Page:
What are Creative Commons Licenses?
Creative Commons Licenses are a set of free, public licenses that allow creators to keep their copyrights while sharing their works on more flexible terms than the default "all rights reserved." Remember copyright is automatic, and while some creators want to reserve all of their rights, others want to share their work with the public more freely. The idea behind Creative Commons licensing was to create an easy way for creators who wanted to share their works in ways that were consistent with Copyright Law. All of the CC Licenses grant the public permission to use the works under certain standardized conditions. The licenses grant those permissions for as long as the underlying copyright lasts.
The basic condition in all of the licenses is that the user provides proper credit or attribution to the creator and certain other information, such as where the original work may be found. The Creative Commons Wiki provides an excellent explanation about how to properly provide Attribution.
There are six different CC License options:
CC BY = Attribution License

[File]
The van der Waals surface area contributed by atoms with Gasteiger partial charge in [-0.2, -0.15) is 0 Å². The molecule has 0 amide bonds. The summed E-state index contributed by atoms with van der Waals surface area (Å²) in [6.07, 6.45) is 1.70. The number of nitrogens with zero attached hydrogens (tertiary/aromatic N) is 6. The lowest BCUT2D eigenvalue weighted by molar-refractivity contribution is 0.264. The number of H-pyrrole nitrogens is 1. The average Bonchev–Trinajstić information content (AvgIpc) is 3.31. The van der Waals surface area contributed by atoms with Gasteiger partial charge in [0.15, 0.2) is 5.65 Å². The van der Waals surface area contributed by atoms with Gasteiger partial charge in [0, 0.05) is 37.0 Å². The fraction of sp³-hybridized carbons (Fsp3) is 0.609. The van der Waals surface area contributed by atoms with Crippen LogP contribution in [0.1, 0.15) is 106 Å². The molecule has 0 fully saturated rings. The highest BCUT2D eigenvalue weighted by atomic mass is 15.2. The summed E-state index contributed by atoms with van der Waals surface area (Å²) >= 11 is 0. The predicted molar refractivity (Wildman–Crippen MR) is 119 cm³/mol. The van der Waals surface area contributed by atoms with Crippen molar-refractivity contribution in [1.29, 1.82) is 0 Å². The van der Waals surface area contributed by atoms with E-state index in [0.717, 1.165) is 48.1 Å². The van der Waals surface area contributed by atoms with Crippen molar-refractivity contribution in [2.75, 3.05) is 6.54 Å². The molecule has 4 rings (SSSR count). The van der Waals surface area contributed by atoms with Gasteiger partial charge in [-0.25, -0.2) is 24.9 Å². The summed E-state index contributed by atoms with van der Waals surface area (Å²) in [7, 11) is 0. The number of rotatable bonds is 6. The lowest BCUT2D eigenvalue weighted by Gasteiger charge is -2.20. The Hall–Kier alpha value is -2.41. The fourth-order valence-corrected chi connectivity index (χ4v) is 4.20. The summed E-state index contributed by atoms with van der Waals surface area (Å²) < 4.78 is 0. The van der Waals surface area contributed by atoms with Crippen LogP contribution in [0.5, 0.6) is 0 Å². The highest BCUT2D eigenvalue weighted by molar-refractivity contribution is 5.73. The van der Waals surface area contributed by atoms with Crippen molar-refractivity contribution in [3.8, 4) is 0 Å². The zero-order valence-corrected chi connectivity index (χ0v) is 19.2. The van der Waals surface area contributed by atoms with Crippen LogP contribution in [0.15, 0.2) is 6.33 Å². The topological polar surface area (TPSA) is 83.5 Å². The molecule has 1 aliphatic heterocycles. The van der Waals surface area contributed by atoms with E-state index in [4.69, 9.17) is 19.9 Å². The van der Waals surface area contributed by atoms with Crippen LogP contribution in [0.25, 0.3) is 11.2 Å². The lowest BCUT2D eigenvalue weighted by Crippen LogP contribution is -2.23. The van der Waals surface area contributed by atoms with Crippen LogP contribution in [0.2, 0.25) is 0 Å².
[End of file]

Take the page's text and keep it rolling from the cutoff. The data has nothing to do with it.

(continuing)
CC BY-SA = Attribution-ShareAlike License
CC BY-NC = Attribution-NonCommercial License
CC BY-NC-SA = Attribution-NonCommercial-ShareAlike License
CC BY-ND = Attribution-NoDerivatives License
CC BY-NC-ND = Attribution-NonCommercial-NoDerivatives License
*NoDerivatives means that you are still free to create adaptations of a CC licensed work SO LONG as you do NOT share the new work with others in its adaptive form.
Not sure which Creative Commons License to Use? Try the Creative Commons License Chooser!
Have Questions on Creative Commons Licenses?
Contact Colleen Marsh, who will be completing certification in Creative Commons Licensing by the end of 2019 at email@example.com or 218-477-2437.
The Public Domain
Public Domain = Works that are in the Public Domain are works that are no longer under copyright protection and can be freely used without obtaining permission. If a work is in the Public Domain, you cannot apply a CC license to it, but you are free to use it in any way that you want.
Creative Commons offers tools to help indicate if a work is in the Public Domain or if you would like to take a "no rights reserved" approach to your own work and dedicated a work in the public domain.
CC0 = Public Domain dedication tool
Public Domain Mark
See our page on Open Resources to help you find items that you can use that are in the Public Domain.